MACLEAN’S REVIEWS

THE OLD MAN AND THE BIOGRAPHER

Nothing's spared in this account of the fall of Papa Hemingway

JAMES BANNERMAN June 4 1966
MACLEAN’S REVIEWS

THE OLD MAN AND THE BIOGRAPHER

Nothing's spared in this account of the fall of Papa Hemingway

JAMES BANNERMAN June 4 1966

THE OLD MAN AND THE BIOGRAPHER

Nothing's spared in this account of the fall of Papa Hemingway

Bannerman on books

WHEN ERNEST HEMINGWAY blew his brains out with a shotgun one summer day in 1961, most people were not only shocked but baffled. Why should the man who was probably the bestknown writer in the world, and who besides being rich and famous appeared to have a notable zest for life, suddenly kill himself?

His friend A. E. Hotchner gives a convincing, often moving and sometimes chilling answer in Papa Hemingway. The book is an account of the fourteen-year relationship of the two men, which was both personal and professional, since Hotchner was his close companion and confidant and the adapter of a number of his stories and novels for movies and television. Hotchner also handled some business

matters for him, and helped him with an article on bull-fighting for Lije magazine.

The reason Hemingway needed help was highly significant. The article turned out to be three or four times too long, and Hemingway found himself quite unable to cut it to the required length. Even with Hotchner’s help, because Hemingway refused to accept most of his suggestions, the cutting wasn’t successful, and had to be finished by the editors of the magazine. For by then, in the spring of 1960, Hemingway’s mind had begun the deterioration which ended in outright psychosis and suicide. Indeed there had been even earlier warning signals; and in the last part of Papa Hemingway they are made increasingly clear.

This is done, and his character and personality are evoked, through reports on his comings and goings; his drinking, which got out of hand in the final years, and on the people he drank with and what he said to them — above all what he said to Hotchner, who either made notes of their conversations or recorded them on tape. Thus what emerges is a portrait done chiefly as straight reportage, detached and frequently unflattering in spite of Hotchner’s deep and evident affection.

Hemingway is shown to have been generous, brave, timid, arrogant, considerate, selfish, affected (he often talked, for example, a kind of babytalk with tough overtones), and occasionally sententious. In short he seems to have been an eccentric bundle of contradictions who deliberately created a caricatured image of himself. Papa Hemingway is at the same time compassionate and unsparing, and it’s easy to see why his devoted wife Mary brought legal action to try to prevent its publication.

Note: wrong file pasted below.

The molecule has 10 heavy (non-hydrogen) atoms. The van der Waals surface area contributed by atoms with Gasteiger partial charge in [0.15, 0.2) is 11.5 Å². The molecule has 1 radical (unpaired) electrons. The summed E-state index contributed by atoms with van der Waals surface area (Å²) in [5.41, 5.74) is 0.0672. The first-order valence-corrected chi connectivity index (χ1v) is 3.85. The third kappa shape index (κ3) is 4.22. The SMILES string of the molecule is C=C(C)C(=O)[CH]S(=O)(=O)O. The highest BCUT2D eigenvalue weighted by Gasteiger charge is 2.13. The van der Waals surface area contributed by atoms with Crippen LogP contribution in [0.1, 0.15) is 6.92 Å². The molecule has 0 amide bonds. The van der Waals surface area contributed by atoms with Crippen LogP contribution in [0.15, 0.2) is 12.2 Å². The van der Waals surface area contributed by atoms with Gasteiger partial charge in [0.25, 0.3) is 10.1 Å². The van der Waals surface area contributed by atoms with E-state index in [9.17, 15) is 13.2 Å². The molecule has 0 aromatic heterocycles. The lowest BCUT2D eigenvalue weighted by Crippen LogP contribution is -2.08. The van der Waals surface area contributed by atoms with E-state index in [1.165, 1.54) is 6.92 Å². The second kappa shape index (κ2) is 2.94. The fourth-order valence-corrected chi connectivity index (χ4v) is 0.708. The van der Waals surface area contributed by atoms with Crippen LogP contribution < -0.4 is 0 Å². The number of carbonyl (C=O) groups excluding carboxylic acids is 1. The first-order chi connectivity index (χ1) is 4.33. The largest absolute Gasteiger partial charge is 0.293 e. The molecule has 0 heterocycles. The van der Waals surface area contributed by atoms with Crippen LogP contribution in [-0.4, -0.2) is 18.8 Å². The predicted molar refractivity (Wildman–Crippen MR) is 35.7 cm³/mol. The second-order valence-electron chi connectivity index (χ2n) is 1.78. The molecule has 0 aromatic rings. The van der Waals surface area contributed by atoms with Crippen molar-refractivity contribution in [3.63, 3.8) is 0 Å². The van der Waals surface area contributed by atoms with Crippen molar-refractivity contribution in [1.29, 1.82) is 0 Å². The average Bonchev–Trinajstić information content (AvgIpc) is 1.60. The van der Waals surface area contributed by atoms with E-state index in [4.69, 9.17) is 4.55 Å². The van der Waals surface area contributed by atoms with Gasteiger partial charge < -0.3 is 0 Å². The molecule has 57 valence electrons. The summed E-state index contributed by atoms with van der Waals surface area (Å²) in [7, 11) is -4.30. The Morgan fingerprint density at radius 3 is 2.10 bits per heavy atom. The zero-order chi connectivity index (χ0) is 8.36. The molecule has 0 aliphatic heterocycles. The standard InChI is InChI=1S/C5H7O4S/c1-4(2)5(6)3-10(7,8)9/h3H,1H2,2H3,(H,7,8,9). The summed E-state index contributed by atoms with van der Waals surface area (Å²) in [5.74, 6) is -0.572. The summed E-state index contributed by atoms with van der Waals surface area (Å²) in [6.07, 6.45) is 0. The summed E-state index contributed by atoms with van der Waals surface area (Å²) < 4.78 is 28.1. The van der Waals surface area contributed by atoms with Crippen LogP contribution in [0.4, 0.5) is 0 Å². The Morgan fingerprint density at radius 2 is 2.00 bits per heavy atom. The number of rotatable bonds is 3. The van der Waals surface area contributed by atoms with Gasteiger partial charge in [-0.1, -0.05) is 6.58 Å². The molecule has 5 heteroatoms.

IN THE FOREWORD to Thrust and Counterthrust, a history of the various disputes over the border between Canada and the United States, H. George Classen says: “This is not a history for historians. It is meant to be read — and perhaps enjoyed — rather than studied. For this reason 1

have omitted footnotes.” On the whole he lives up to his disarming disclaimer. He presents many, though not all, of the officials on both sides as living people, rather than as abstractions of authority. A case in point is his treatment of Donald Cameron, whose qualifications for a crucially important appointment to the Rupert’s Land boundary survey of the early 1870s were that he was the son-in-law of Charles Tupper, a friend and colleague of John A. Macdonald.

Without strong political pull Cameron would never have got the job. He was moody, tactless, and had phenomenally poor judgment. Classen traces Cameron’s career down to his culminating folly in the mid-1880s, when he advised the government to start a messenger-pigeon service between Sable Island and the Nova Scotia mainland — a suggestion about as up-to-date and sensible as recommending that express trains should be horse-drawn.

A REALLY REMARKABLE book ÍS hi the Wake of the Andrea Doria, both in itself and because of the reason w hy it was written. Eugene W. Gladstone, who now lives in Toronto but was born into a wealthy Jewish family in Romania, came back with his wife on the Italian liner Andrea Doria from a trip to Europe. They survived the sinking after she collided with another ship in fog; and Gladstone’s opening chapters tell of the disaster and how he and his wife were rescued.

He also tells how the shock of the experience left him mentally disturbed (he took to thinking, for instance, that every day was Tuesday). And when he went to hospital for treatment, his doctors said it would be useful therapy to write his autobiography. He did; and this book, which cured him, is the absorbing result.

Papa Hemingway, by A. E. Hotchner. Random House of Canada, $6.95

Thrust and Counterthrust, by H. George Classen, Longmans, Canada, $7.50

In the Wake of the Andrea Doria, by Eugene W. Gladstone, McClelland and Stewart. $5.95.

JAMES BANNERMAN